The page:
Doctor insights on:
Is Myasthenia Gravis Fatal
I live INACTIVE life due 2 having Myasthenia gravis & severe Osteo. SO, on days I do a LOT I'm worn. Normal? Or would it flare it I kept active or no?
See rheuma: I strongly recommend that you consult a rheumatologist to get your disease condition undercontrolled. I don't see why both conditions cannot be improved with today's medications. The less activities the more osteoporosis. Get the right help now.
Myasthenia Gravis, NOW severe osteoporosis &supposed to start Forteo shots daily! I'm scared as I DON'T want MG flare. Do u foresee any risks?
Unknown: In most cases, myasthenia gravis is not inherited and occurs in people with no history of the disorder in their family. About 3 to 5 percent of affected individuals have other family members with myasthenia gravis or other autoimmune disorders, but the inheritance pattern is unknown. For more info please review the following: http://www. Myasthenia. Org/whatismg/faqs. Aspx.
Usually very serious: Myasthenia gravis is typically seen in the young and the elderly. In the latter group, they typically have ocular mg, that is there symptoms are confined to the eye muscles. In the young, symptoms include muscle weakness, breathing difficulties, swallowing difficulties, visual problems (double vision, droopy eye lids), problems chewing. Symptoms worsen during the day. If not treated, it can be fatal.See 2 more doctor answers
Weakness: Characteristically, it is a disease affecting nerve and muscle connections, and may initially present with double vision, drooping of eyelids, and weakness involving arms and legs. Repetitive usage of muscles can result in increased weakness and increased lid drooping and double vision. If the problem intensifies, difficulty with breathing can occur, and this may become critical.
Block receptor: Increased abnormal activity of the immune system can create antibodies that block communication between nerves and muscles. Specifically the nerve transmitter, acetylcholine (ach) is blocked from activating the ach receptor on muscles, which causes weakness. Mg can be treated by increasing the amount of ach reaching the receptor to overcome the blockade and by controlling the immune response.
Muscle weakness: Other reasons for decreased use of muscles. This could be muscle diseases and neurological diseases. The usual clue is the occular involvement.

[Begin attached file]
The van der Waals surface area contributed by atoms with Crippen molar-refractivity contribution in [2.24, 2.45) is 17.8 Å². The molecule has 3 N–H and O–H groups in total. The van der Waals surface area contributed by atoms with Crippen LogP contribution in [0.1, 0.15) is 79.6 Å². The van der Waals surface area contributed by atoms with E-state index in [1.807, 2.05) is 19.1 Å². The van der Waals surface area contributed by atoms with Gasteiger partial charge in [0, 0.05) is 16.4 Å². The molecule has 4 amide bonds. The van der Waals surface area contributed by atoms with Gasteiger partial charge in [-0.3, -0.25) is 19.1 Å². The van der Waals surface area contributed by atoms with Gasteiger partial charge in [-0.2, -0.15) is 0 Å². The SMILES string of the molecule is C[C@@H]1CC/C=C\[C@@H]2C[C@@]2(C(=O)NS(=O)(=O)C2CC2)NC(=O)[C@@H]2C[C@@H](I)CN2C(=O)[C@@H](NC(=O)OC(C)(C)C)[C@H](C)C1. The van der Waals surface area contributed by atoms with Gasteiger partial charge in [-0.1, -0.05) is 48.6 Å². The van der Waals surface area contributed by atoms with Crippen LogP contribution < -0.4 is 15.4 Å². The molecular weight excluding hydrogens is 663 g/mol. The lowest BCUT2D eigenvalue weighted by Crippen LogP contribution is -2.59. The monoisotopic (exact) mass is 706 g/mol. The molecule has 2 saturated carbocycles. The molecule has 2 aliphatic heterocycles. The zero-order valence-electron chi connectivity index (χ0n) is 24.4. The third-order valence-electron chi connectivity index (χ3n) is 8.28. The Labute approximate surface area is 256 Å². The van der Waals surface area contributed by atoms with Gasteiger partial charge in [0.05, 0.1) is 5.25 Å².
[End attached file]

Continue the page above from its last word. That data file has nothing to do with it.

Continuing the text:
? what is the questi: Myastenia gravis is an autoimmune neuromuscular disease, the body make antibodies which can interrupt muscular function. Does not directly involve dopamine. Dopamine is a neuromuscular transmitter which can be decreased in parkinson's disease.
Wide range of people: Conditions that increase your risk for developing myasthenia include: autoimmune disease (thyroid disease, lupus, rheumatoid, type I diabetes), a tumor called a thymoma, and exposure to certain medications (most famously an immunosuppressant and chelating agent called penicillamine).
Nerve disease: In patients with myasthenia, the acetylcholine receptor that helps form the neuromuscular junction is destroyed by the immune system. This causes nerves to be unable to trigger muscle contraction, leading to fatigable weakness. In demyelinationg disease, the myelin insulation surrounding the nerve is attacked by the immune system, disrupting signal transmission.
Not usually: Myasthenia gravis affects the autoimmune system and causes muscles to weaken. I've never heard of anyone having adverse effects from consuming pistachio nuts in moderation. If ur unsure, ask your neoroligist. Keep smiling!
MG & pregnency: Yes.Get a more detailed answer ›
Autoantibodies...: Myasthenia gravis is characterized by weakness / fatigue of muscles under voluntary control. It is caused by abnormal communication between nerves and muscles. In mg, the immune system makes autoantibodies that block or destroy many of a muscles' receptor sites for a neurotransmitter called acetylcholine. With fewer receptor sites, your muscles receive fewer nerve signals resulting in weakness.
Treat the disease: Many good treatments exist for myesthenia gravies. Medications will prolong muscle function, assistive devices to maximize performance, surgeries to keep eyes open, therapy to maintain mobility and pulmonary function. Your dad needs to see a PMR doc or neurologist to start these interventions. Family needs education regarding the disease progression and maintaining functions.